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Debate at the intersection of business, technology and culture in the world of digital identity, both commercial and government, a blog born from the Digital Identity Forum in London and sponsored by Consult Hyperion



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Full house

By davebirch posted Nov 8 2007 at 6:15 PM
[Dave Birch] One of the reasons by the British government's IRIS scheme -- which allows frequent travellers such as yours truly to enter the country via iris scanner instead of showing a passport to an immigration person (or, at least, theoretically does so: I've given up using it because it never works) -- is so bad is because it is attempting to match against a large and growing database. This means that certain parameters have to be set to position the FAR/FRR curves in particular ways: if there's a doubt, keep him out! If, on the other, you are matching a biometric template one-to-one against a securely stored templates, you can set the curves to be more tolerant, more workable in real world situations. An example of how the IRIS probably should have worked. Nevertheless, the biometric authentication market continues to grow steadily, with interesting new implementations coming along all the time. One that caught my eye is the system being installed at The Venetian Macao, the world's largest casino, has deployed 13 VisionAccess 3D Face Readers in order to authenticate 12,000 employees at the front entrance when a new shift starts. Bioscrypt's 3D face reader is a hands-free biometric solution that authenticates users in under a second by matching the structure of the person's face against their enrolled template (ie, a one-to-one match). The readers function by shining a near infrared grid pattern on a user's face. A camera then takes a picture of the resulting distortions in the grid pattern to match against the template, which is stored in a contactless smart card (typically kept in a hip pocket). That's the way to do it.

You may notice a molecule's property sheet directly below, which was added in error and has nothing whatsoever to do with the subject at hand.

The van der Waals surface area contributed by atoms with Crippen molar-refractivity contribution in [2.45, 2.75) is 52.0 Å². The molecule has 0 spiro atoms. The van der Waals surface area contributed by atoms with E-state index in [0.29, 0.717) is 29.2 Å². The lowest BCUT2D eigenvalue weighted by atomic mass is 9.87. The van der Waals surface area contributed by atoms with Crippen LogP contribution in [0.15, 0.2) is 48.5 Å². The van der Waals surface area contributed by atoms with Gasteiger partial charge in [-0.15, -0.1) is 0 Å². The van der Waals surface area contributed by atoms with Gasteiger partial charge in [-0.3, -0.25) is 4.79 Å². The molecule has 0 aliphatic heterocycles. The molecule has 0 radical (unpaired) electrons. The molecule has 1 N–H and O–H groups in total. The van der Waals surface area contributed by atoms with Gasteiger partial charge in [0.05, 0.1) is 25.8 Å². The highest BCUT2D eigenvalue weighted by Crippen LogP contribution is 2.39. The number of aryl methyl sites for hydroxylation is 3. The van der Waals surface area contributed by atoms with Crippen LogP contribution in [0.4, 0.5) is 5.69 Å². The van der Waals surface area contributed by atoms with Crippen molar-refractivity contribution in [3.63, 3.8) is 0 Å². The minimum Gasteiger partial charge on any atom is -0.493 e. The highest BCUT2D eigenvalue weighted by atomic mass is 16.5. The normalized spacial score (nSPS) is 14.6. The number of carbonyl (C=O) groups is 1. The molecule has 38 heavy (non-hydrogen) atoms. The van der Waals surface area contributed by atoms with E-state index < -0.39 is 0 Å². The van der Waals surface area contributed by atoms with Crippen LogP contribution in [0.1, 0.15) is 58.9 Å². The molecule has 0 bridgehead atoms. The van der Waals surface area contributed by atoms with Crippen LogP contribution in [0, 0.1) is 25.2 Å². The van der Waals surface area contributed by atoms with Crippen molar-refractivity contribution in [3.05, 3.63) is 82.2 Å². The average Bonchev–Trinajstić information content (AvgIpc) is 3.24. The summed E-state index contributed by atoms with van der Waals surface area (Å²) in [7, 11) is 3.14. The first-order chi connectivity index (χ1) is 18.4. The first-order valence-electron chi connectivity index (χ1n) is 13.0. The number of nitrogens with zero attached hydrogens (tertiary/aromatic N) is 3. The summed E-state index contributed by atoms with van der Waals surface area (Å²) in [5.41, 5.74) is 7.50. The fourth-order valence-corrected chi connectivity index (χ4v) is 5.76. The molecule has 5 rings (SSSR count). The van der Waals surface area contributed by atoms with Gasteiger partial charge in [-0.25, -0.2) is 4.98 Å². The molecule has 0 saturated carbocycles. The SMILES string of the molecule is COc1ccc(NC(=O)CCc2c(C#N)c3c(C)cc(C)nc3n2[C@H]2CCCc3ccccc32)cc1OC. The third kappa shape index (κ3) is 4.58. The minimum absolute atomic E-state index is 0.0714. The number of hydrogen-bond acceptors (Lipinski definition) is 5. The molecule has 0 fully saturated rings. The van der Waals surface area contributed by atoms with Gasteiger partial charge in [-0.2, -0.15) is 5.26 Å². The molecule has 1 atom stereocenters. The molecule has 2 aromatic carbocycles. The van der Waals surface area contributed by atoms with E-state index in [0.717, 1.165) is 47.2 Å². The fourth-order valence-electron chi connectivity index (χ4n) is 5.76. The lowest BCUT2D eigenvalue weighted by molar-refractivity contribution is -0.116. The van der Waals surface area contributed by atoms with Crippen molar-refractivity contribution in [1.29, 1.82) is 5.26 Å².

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I imagine that the IRIS scheme works the way it does because at some point in the procurement process, they decided not to use smart cards and 1:1 matches (like at Schiphol) because smart cards would cost a couple of quid each and (an English disease) because a database of iris scans might come in useful at some point in the future. The system was not built for its users (ie, us). We have to stop thinking like this.

These opinions are my own (I think) and are presented solely in my capacity as an interested member of the general public [posted with ecto]


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